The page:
Hochul: Statewide Cases Have Dropped 90% Since January 7th Peak
It seems like New York is on the other side of the COVID-19 peak caused by the Omicron variant of the virus. This comes after Governor Hochul's recent update regarding the state's progress.
The Latest From The Governor
In a release issued on Sunday, January 30th, Governor Kathy Hochul indicated that statewide, cases have dropped 90% since the January 7th peak, hospitalizations declined more than 550 from the prior 24 hours, and reported a total of 124 COVID-19 deaths statewide on Saturday, January 29th.
New Yorkers are doing the right thing - getting vaccinated and receiving their booster, wearing their masks, and staying home when they're sick. The winter surge plan, too, is working to ensure we manage COVID-19 after the peak of Omicron and keep New Yorkers healthy and safe. The vaccine is safe, effective, free, and readily available all over the state. If you haven't taken advantage of it yet, I encourage you to do so immediately - it's the best weapon we have in this fight against the pandemic.
The Mid-Hudson Valley's 7-day average percentages are showing the following:
- Thursday 1/27/22 - 7.60%
- Friday 1/28/22 - 7.11%
- Saturday 1/29/22 - 6.60%
By The Numbers
In the January 30th report, Governor Hochul indicated that of the 143,385 test results reported, 8,781 came back positive which indicates a 5.06% rate. The 7-day average percent positive came in at 6.92%.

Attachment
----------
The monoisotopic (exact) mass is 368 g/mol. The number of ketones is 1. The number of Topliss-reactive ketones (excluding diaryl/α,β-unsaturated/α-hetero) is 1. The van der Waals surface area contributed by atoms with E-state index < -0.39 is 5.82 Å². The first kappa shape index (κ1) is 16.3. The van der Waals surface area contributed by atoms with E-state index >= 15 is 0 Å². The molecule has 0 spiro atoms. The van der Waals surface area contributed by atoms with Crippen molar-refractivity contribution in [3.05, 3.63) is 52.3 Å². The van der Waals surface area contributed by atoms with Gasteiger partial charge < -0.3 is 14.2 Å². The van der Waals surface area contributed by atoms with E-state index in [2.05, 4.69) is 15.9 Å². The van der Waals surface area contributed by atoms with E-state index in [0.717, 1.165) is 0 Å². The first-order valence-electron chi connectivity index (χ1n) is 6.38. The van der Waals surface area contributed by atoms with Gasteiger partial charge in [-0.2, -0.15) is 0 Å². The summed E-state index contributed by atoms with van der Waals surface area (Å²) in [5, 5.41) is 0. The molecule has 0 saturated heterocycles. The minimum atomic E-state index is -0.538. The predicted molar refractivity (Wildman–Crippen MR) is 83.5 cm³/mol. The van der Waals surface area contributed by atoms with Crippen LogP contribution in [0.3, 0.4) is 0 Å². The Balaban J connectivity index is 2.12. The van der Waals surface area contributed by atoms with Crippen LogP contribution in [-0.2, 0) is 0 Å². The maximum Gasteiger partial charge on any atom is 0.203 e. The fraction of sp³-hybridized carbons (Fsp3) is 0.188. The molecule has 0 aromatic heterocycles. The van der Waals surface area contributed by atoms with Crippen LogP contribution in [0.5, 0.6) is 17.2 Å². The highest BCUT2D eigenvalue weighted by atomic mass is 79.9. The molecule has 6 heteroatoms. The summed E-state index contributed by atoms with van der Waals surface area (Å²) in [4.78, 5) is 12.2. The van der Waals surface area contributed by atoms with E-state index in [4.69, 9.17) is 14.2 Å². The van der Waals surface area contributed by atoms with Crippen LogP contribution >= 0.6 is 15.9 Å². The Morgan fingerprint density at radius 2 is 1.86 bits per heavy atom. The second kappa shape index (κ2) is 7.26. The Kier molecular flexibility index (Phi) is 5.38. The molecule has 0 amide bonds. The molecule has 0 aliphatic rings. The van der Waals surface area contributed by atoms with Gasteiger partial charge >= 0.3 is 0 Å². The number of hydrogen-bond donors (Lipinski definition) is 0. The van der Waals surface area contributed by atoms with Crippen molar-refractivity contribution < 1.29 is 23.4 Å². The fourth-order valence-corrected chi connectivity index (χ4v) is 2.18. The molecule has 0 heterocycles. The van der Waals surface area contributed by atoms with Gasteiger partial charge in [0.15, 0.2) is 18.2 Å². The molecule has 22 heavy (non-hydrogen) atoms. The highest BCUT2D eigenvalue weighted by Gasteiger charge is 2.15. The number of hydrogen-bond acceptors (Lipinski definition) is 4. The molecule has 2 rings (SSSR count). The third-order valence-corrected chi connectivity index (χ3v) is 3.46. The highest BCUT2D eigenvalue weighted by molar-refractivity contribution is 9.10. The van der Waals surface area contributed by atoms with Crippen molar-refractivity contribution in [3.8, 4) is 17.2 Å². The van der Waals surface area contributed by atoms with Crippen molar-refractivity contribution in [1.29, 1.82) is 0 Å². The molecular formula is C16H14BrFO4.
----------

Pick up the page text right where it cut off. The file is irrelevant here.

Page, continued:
Just about two weeks ago, New York was reporting skyrocketing case numbers. On January 14th, Governor Hochul reported over 60,000 more New Yorkers tested positive for the virus in the past 24 hours. The percent positive though dropped to 16.93 percent and the 7-day average dipped below 20 percent for the first time in recent memory.
We Aren't In The Clear - Stealth Omicron Variant
Late last week, reports of "stealth" Omicron were circulating, as the first case of a COVID-19 Omicron, sub-variant was detected in Connecticut. The sub-variant is called "stealth" Omicron because it's harder to detect. Health officials say the sub-variant, called BA.2, has the same roots as the highly contagious Omicron variant. It's not a new variant. Officials describe it as a relative of Omicron, also known as BA.1.